Money scripts are subconscious beliefs that one has developed since childhood and play a major role in financial behaviors. When money scripts are defined, they can be used to avoid financially destructive behaviors and in turn create good financial health.
From a financial planning perspective, money scripts shine a light on potentially destructive financial behaviors and help predict areas of vulnerability to one’s future financial health. These money scripts can be developed in a number of ways. This usually happens during times of dramatic financial loss like the Great Recession, learned by way of family values, or developed while adapting to the culture one is surrounded by.
Here are a few examples of common money scripts, to paint the picture:
“Money is the root of all evil.”
“We can always make more money.”
“Avoid debt at all costs.”
“Never ask how much money someone makes.”
While there is an element of truth to each money script, they often don’t represent the whole truth. When they are stated as definitive truths, improper financial behaviors can then take place and wind up costing the individual dearly.
There are a total of four money script categories, three of which have a negative impact on financial well-being. Each script category provides a framework for understanding and a guide to improving one’s financial life.
Money Avoidance: Money avoiders have a negative relationship with money. They believe having money is a bad thing and in turn, are reckless with their spending habits. Individuals in this category fluctuate between believing money could solve all of their life’s problems and being jealous of people of wealth. This is an indicator of poor financial health and can lead to a life of compulsive spending, financial anxiety, and lower amounts of wealth.
Money Worship: Money worshipers believe that having more money will solve all of life’s problems. Simultaneously, they think that they will never be able to afford the life of their dreams. This creates a battle between working too hard to obtain more money and spending quality time with family members. Money worshipers can enter into an ongoing habit of hoarding possessions and taking on consumer debt, which results in a lower net worth over time.
Money Status: Those individuals that identify with money status see a direct connection between their net worth and self-worth. Overspending is not uncommon with money status-ers, as they feel a need to put their possessions on display. With the tendency to overspend, lie to their spouses about their spending, and gambling, it isn’t surprising that they have a lower income and lower net worth. This is a money script that correlates with the “Keeping up with the Joneses” motto.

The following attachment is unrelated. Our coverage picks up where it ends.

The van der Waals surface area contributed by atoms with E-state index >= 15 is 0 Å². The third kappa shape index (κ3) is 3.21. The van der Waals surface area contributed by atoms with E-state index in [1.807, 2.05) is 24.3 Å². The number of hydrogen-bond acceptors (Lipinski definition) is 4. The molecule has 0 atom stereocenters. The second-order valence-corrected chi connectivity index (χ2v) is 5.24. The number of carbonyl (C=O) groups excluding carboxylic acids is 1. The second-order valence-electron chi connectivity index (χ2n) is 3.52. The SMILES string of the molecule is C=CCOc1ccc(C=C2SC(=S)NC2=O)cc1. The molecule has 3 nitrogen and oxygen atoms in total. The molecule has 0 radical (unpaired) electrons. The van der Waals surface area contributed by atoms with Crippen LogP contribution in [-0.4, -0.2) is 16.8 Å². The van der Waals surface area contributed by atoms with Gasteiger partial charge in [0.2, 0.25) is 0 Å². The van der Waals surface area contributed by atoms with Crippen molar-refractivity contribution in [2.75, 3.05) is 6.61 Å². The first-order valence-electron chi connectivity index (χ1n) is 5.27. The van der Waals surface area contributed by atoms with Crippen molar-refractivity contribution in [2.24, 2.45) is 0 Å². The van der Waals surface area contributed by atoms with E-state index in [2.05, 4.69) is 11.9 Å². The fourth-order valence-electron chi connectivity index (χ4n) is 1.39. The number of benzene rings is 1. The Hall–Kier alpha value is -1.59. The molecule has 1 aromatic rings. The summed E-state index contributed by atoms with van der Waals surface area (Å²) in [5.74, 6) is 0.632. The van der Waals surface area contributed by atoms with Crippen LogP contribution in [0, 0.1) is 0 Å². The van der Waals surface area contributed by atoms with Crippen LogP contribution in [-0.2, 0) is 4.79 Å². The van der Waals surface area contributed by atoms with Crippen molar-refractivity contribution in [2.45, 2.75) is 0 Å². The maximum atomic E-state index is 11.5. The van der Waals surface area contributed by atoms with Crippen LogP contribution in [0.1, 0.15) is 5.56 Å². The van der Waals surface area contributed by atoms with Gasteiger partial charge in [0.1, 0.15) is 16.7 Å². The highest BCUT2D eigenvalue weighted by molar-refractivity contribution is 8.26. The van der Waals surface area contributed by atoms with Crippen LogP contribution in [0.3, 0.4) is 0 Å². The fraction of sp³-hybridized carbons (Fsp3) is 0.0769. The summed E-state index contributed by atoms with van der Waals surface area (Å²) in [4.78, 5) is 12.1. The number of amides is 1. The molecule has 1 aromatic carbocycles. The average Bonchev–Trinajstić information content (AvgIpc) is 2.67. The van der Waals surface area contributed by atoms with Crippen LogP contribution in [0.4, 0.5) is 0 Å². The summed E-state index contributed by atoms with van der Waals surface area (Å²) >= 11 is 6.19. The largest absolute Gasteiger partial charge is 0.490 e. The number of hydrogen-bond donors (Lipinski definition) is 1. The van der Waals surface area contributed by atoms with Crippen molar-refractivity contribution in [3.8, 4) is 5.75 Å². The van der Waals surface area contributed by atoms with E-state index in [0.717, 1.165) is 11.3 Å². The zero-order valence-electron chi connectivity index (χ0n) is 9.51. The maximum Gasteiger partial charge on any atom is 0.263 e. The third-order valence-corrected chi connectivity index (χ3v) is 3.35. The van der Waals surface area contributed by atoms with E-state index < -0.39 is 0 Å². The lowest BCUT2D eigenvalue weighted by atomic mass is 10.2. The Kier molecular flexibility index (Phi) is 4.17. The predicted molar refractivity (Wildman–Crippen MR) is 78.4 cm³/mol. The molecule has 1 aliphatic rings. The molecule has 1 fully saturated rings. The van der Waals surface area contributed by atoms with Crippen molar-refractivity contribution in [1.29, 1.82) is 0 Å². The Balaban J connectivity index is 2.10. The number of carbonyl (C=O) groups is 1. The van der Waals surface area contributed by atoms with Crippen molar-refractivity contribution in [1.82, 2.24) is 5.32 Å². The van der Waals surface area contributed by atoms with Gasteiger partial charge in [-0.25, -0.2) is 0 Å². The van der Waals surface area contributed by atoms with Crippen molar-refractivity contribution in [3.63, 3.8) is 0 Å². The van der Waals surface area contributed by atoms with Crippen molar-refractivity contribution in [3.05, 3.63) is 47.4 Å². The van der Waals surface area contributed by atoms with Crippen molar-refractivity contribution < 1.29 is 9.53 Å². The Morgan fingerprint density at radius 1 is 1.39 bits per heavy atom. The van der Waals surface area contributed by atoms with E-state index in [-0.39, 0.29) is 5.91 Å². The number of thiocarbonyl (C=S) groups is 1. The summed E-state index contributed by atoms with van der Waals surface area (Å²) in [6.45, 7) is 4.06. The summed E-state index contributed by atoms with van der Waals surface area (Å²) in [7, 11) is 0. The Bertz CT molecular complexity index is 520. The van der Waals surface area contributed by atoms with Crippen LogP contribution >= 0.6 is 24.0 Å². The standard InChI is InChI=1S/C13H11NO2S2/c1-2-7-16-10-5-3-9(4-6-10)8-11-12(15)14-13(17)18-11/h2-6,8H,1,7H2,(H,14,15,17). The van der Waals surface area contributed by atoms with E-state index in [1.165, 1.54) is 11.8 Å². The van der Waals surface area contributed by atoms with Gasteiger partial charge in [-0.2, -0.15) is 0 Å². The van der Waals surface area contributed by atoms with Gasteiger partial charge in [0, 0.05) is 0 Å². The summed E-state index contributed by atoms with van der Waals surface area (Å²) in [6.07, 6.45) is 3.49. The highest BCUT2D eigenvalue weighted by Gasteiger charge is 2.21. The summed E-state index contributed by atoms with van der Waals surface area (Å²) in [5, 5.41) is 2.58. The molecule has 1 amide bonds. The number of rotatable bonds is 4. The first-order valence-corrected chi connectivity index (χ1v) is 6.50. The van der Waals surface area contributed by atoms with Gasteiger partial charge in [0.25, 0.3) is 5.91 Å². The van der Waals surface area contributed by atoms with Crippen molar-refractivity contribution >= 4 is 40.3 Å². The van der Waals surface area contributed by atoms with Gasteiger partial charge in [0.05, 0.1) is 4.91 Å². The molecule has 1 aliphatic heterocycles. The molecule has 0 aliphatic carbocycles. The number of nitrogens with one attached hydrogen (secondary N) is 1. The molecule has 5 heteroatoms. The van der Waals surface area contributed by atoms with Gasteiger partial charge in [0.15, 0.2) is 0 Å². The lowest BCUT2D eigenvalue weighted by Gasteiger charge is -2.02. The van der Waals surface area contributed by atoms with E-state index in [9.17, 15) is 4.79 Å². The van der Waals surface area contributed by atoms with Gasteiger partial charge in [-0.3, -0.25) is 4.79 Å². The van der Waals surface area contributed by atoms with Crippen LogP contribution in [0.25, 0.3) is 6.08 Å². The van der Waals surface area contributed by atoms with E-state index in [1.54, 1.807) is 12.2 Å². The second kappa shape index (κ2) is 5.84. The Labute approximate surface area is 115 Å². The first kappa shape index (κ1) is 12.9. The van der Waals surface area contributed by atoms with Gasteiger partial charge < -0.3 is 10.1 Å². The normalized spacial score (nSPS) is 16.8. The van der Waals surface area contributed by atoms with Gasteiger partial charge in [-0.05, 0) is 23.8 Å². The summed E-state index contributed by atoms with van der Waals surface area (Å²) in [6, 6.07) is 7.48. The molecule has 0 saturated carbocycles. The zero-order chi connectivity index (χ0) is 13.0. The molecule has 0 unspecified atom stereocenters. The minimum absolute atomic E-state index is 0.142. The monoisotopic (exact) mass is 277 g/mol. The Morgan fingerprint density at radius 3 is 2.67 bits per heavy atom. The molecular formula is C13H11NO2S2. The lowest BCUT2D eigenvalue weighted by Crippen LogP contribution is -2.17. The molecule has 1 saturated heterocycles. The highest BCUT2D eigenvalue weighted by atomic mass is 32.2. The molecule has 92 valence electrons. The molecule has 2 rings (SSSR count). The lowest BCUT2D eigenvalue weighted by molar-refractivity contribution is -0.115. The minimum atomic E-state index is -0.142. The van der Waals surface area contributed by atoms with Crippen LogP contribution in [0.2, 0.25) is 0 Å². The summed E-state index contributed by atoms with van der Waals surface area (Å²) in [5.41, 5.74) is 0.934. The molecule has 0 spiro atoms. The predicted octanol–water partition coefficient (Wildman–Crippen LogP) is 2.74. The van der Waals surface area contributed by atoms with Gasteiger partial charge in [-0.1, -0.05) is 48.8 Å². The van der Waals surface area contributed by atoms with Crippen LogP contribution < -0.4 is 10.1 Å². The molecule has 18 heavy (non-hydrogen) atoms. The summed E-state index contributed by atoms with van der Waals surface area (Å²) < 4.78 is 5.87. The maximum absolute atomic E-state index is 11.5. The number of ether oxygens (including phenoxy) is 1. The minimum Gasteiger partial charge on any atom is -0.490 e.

Money Vigilance: The individuals that are considered money vigilant tend to be very aware of their financial standing, and are overly wary of their financial well-being. Common traits among the money vigilant are hard working, frugal, and believe in never accepting a financial handout. Although there is a level of financial anxiety associated with money vigilance, it can often result in a higher income and net worth. This can ultimately be a good thing, but taken too far can cause one to never truly enjoy the wealth they have amassed over the years.
So what does this all mean? Becoming aware of the money scripts that individuals face over the course of their lives allows for the opportunity to make positive changes. The first step is to identify the money scripts that one subconsciously believes, as understanding the limitations of these invisible scripts will allow for financial behavior change to take place.
However, since these money scripts have most likely been in place for one’s entire lifetime or since a tragic event, change will not come easy. It will take an intentional effort to reverse course and build positive habits into one’s life in order to rid themselves of these potentially destructive financial beliefs. A financial planner experienced in having these types of money script conversations is a vital step in getting on the path to financial well-being.